I got the message yesterday, “Are you up to taking in a foster?” Lucy was adopted weeks ago and doing well with her family, Flipflop is getting restless and board with his “senior” sister, and we have the space in our home and hearts, so “yes” I said and the arrangements start.
I put out clues for my dogs that company is coming, an extra bowl goes out, a dog bed is pulled from storage, Dahlia and Flipflop sniff and are curious. But it’s not until the new dog arrives that my job really begins.
Ben is a 1-1/2 year old lab mix who is being dropped off after work today. I have already arranged for a neighbour to take my dogs out to meet Ben and I. I never introduce a new dog into my home in my home. We always introduce the dogs outside, this ensures Flipflop (and Dahlia, but it’s usually Flipflop) doesn’t get territorial and try and challenge the new dog, especially when it’s a male dog.
I already know when we get in from our walk, Flipflop will be upset that this dog has come to live with him. Flipflop will require extra snuggles and reassurance from me that he is the baby. He will watch the new dog carefully making sure the new dog doesn’t hurt Dahlia or the cats.
Once we go to bed, Flipflop will again get territorial, over me this time. I will need to remind him I am the boss in the house and he needn’t worry. He will then calm down and sleep beside me, I know likely to show the new dog I am his, which I shouldn’t encourage but I allow Flip to snuggle into me for the night anyway.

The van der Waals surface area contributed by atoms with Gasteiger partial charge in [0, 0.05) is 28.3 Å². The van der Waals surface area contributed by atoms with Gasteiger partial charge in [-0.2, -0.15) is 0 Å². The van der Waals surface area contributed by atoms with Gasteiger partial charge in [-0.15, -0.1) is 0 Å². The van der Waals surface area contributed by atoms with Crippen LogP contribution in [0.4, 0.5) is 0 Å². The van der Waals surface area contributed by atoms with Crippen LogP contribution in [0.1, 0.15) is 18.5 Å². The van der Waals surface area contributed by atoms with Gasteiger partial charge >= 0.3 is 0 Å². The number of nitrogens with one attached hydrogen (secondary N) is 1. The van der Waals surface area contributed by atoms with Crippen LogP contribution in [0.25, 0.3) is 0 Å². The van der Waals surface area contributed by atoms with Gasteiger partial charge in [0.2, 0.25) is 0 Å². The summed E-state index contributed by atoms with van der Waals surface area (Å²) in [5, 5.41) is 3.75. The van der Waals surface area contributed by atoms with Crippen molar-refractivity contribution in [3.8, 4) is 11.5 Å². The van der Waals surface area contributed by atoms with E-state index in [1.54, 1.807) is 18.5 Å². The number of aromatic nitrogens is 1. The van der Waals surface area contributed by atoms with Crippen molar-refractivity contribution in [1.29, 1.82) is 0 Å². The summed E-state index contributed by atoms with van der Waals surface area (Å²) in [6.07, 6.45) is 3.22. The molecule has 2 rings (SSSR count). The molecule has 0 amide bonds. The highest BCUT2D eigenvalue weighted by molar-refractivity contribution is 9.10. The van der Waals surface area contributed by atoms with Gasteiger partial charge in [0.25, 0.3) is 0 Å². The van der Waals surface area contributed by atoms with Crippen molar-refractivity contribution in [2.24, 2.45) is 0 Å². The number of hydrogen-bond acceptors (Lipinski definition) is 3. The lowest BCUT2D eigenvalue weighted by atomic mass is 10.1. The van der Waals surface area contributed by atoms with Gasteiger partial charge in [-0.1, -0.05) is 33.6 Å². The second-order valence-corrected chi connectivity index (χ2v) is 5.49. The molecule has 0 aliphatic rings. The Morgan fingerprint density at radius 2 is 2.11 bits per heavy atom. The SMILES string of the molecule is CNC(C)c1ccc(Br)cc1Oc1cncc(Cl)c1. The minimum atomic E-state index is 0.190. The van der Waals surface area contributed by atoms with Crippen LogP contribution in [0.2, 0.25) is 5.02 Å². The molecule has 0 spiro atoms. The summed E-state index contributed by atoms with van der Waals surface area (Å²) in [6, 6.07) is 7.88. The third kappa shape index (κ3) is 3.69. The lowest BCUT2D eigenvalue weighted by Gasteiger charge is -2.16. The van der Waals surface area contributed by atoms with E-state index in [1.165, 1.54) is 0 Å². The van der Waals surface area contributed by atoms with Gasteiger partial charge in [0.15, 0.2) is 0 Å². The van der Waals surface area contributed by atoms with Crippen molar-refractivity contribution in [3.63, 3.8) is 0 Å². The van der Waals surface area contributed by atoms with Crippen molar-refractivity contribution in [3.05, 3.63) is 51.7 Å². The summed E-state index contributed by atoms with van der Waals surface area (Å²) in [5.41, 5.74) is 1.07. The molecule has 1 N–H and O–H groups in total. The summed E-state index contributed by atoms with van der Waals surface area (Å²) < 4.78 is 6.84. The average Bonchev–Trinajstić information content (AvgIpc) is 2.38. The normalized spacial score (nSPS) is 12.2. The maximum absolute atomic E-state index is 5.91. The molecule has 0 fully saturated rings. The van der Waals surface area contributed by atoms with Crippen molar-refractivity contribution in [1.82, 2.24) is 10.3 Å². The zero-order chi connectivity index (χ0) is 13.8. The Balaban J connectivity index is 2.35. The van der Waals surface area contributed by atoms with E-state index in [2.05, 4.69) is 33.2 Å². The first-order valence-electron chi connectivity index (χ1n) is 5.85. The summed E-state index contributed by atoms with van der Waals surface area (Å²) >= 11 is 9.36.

In the morning everyone will go for a walk, Flipflop may or may not like the new dog yet. Dahlia really won’t care as long as she gets her attention and morning hugs from me. And then Flipflop and the new dog will go to daycare, where they will spend the day together and start to bond.
Flipflop will start thinking his foster sibling is ok, and start being more welcoming in our home to the new arrival. He’ll start showing the new dog his toys and seeing if he can engage his foster sibling in play. Once and awhile he’ll still get upset and give the new dog a warning which I will continue to correct.
By day 4 or 5, Flipflop and his foster sibling will be the best of buds, wrestling and chasing each other. The first few days of uncertainty and stress will seem like a distant memory as Flipflop takes his sibling under his paw and teaches the dog to play, trust and of course be a dog!